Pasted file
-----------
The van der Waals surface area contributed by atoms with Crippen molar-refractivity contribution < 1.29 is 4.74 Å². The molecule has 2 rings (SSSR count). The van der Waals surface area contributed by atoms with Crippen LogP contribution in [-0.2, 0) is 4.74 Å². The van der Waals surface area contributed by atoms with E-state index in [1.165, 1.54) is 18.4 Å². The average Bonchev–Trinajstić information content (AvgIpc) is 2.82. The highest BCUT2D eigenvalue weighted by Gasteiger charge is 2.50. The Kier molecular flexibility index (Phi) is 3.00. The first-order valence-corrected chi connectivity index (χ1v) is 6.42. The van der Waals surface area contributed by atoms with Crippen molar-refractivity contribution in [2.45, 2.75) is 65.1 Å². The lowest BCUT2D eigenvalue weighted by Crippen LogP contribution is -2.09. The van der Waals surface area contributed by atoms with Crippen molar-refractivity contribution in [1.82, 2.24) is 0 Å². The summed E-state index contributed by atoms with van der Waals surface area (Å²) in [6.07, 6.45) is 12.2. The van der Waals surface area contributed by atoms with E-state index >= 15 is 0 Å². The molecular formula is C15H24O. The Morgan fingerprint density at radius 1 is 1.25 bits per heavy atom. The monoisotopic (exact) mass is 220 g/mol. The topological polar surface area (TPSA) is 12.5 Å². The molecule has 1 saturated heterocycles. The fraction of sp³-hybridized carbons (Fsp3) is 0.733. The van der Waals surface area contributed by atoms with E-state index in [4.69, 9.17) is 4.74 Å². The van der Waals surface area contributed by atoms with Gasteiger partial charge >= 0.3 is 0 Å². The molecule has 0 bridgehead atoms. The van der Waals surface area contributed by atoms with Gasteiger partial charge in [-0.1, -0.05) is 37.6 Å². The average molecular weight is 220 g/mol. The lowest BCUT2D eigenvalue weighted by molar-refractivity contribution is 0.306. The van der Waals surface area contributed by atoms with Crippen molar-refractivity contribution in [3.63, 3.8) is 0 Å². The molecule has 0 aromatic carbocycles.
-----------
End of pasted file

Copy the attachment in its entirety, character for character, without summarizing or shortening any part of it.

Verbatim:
The van der Waals surface area contributed by atoms with Crippen molar-refractivity contribution < 1.29 is 4.74 Å². The molecule has 2 rings (SSSR count). The van der Waals surface area contributed by atoms with Crippen LogP contribution in [-0.2, 0) is 4.74 Å². The van der Waals surface area contributed by atoms with E-state index in [1.165, 1.54) is 18.4 Å². The average Bonchev–Trinajstić information content (AvgIpc) is 2.82. The highest BCUT2D eigenvalue weighted by Gasteiger charge is 2.50. The Kier molecular flexibility index (Phi) is 3.00. The first-order valence-corrected chi connectivity index (χ1v) is 6.42. The van der Waals surface area contributed by atoms with Crippen molar-refractivity contribution in [2.45, 2.75) is 65.1 Å². The lowest BCUT2D eigenvalue weighted by Crippen LogP contribution is -2.09. The van der Waals surface area contributed by atoms with Crippen molar-refractivity contribution in [1.82, 2.24) is 0 Å². The summed E-state index contributed by atoms with van der Waals surface area (Å²) in [6.07, 6.45) is 12.2. The van der Waals surface area contributed by atoms with E-state index >= 15 is 0 Å². The molecular formula is C15H24O. The Morgan fingerprint density at radius 1 is 1.25 bits per heavy atom. The monoisotopic (exact) mass is 220 g/mol. The topological polar surface area (TPSA) is 12.5 Å². The molecule has 1 saturated heterocycles. The fraction of sp³-hybridized carbons (Fsp3) is 0.733. The van der Waals surface area contributed by atoms with E-state index in [4.69, 9.17) is 4.74 Å². The van der Waals surface area contributed by atoms with Gasteiger partial charge >= 0.3 is 0 Å². The molecule has 0 bridgehead atoms. The van der Waals surface area contributed by atoms with Gasteiger partial charge in [-0.1, -0.05) is 37.6 Å². The average molecular weight is 220 g/mol. The lowest BCUT2D eigenvalue weighted by molar-refractivity contribution is 0.306. The van der Waals surface area contributed by atoms with Crippen molar-refractivity contribution in [3.63, 3.8) is 0 Å². The molecule has 0 aromatic carbocycles.